And from her point of view, Windows 8 is the right move by Microsoft to stay abreast of those changes.
"Windows 8 will help stave off the defections from both Microsoft's partners and its customers," Epps argued. "Microsoft is transforming Windows as its defense against defection."
Directions on Microsoft's Miller seconded Epps, to a point.
"I think what they did was to play the best hand that they had," Miller said, referring to Microsoft's need to retain the desktop OS market while tossing its hat in the tablet ring. "This is as good an opportunity as they have, and one of the boldest strokes they've taken in a long, long time."
Gartner's Silver chimed in, too. "Microsoft needs to remain relevant on the desktop, but it's not really just about the desktop anymore, is it?" said Silver.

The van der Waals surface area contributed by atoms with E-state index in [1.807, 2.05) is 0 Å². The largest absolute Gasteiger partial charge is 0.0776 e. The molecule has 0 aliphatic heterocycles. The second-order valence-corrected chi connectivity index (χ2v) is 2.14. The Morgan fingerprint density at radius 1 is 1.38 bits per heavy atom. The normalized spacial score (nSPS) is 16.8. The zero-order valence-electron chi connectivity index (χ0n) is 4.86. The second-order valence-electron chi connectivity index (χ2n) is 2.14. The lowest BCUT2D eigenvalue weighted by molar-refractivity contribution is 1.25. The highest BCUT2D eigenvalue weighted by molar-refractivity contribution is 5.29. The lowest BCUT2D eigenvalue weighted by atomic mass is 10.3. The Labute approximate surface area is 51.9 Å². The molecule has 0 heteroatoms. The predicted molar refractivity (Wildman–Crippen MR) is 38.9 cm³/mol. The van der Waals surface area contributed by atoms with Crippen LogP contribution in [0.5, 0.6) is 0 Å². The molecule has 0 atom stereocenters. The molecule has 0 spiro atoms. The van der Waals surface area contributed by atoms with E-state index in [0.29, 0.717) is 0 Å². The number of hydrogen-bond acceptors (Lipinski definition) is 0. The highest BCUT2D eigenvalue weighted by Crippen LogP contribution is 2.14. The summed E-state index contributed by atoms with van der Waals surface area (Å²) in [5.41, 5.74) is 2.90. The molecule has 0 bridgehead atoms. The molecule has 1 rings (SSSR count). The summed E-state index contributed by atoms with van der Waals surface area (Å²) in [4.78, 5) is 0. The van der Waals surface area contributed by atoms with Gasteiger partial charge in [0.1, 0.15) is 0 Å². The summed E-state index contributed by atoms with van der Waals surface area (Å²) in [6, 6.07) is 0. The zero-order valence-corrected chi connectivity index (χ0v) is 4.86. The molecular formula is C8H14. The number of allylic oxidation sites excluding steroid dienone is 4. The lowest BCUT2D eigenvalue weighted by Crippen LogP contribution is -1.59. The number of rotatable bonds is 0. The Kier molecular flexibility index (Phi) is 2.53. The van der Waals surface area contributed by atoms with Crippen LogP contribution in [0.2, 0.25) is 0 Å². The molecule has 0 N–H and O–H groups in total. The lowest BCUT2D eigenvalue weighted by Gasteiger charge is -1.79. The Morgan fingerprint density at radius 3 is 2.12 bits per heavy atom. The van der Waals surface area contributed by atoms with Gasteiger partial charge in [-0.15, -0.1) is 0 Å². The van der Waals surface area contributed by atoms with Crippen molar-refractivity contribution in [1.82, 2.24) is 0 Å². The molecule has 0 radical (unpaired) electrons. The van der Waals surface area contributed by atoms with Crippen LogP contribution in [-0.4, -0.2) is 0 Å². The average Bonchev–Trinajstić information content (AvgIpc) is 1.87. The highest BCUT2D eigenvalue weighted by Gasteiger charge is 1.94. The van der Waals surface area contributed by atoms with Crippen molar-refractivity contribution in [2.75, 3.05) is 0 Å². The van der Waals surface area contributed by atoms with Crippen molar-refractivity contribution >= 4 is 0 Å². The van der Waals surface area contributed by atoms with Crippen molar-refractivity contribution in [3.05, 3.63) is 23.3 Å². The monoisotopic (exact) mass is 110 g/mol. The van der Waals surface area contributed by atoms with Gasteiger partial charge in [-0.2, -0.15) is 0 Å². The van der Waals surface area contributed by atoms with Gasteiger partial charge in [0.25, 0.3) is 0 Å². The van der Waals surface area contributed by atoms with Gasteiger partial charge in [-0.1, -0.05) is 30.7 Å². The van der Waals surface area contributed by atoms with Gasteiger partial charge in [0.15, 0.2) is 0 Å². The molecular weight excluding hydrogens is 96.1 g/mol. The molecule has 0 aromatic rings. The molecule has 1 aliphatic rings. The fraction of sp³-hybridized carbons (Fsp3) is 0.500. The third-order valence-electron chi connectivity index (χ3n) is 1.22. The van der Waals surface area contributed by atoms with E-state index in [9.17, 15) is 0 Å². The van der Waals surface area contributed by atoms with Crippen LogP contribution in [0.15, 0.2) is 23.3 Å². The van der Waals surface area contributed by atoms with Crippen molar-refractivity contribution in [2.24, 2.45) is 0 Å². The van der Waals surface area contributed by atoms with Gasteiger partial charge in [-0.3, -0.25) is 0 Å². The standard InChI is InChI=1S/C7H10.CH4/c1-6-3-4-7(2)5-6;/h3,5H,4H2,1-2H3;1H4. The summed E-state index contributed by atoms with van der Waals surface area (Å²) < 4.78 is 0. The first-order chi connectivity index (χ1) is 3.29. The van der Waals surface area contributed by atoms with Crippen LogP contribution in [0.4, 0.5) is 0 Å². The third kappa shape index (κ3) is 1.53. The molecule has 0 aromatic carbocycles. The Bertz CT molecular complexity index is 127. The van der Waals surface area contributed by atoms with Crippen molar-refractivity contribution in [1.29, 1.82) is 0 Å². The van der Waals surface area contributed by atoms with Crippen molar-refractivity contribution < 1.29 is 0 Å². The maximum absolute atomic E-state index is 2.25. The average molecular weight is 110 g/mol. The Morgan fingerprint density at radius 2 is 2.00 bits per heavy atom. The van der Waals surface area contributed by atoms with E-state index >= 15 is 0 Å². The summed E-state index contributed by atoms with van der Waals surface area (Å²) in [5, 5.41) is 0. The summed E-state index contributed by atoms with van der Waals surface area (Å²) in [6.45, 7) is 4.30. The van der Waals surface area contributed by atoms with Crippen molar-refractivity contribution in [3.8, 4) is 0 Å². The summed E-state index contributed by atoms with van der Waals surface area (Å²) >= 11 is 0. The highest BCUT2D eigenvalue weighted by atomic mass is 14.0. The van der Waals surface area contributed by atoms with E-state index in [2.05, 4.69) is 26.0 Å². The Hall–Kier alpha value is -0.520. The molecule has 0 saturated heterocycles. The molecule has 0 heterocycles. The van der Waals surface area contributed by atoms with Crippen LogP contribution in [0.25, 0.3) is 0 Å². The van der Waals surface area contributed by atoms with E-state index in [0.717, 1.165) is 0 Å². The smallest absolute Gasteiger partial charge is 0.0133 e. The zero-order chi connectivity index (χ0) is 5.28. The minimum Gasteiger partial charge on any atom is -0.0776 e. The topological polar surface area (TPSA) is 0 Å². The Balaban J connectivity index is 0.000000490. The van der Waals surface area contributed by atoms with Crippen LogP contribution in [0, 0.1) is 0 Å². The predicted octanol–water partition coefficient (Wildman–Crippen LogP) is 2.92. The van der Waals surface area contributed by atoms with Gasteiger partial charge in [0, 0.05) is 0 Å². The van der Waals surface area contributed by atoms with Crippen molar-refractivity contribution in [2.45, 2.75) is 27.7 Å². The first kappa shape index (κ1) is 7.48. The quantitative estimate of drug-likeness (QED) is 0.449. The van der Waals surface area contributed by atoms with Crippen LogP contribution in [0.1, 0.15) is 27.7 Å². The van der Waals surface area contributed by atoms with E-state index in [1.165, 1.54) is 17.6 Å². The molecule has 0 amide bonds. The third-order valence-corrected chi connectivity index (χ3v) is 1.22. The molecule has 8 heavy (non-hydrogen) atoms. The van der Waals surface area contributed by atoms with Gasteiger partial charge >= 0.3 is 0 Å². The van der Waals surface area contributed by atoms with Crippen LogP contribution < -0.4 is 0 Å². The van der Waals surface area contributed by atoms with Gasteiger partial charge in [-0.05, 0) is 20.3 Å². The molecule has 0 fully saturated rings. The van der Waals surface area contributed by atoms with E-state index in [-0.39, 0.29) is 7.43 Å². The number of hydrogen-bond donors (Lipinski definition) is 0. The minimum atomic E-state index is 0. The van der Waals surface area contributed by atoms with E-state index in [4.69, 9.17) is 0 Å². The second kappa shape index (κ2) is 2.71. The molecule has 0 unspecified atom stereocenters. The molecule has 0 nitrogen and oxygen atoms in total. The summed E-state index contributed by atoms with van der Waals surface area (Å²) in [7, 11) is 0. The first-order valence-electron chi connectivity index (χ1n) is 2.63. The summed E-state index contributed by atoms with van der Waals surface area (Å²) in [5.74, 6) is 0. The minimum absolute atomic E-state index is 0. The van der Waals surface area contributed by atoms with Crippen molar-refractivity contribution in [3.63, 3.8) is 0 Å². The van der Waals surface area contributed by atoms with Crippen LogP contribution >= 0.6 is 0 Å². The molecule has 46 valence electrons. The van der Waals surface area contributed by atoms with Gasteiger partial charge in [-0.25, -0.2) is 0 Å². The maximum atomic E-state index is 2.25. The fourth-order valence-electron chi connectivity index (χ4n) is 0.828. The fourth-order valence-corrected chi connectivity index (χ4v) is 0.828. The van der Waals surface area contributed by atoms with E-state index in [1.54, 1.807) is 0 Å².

But with so few details known about Windows 8, and so many questions unanswered, skepticism remained a theme among analysts.
"I'm more positive about this release now than I was before, but lots of questions remain," said Miller.
"Until they can tell us how legacy apps will run on Windows 8 on ARM, I'll have to be bearish on their chances," said Gillen. "That's my biggest concern....Will legacy software run on ARM, [and] if so, how? So far, we don't have any idea, and it's not because we haven't asked."
That's not the only question analysts have that Microsoft hasn't answered about Windows 8. For Miller, the toughest chore Microsoft has is just explaining its Windows 8 strategy in a clear, concise way that everyone can understand.
"Microsoft's biggest challenge between now and RTM [release to manufacturing] will be to clarify for press and analysts the idea of 'two modes' -- touch and the desktop -- of Windows 8," Miller said.
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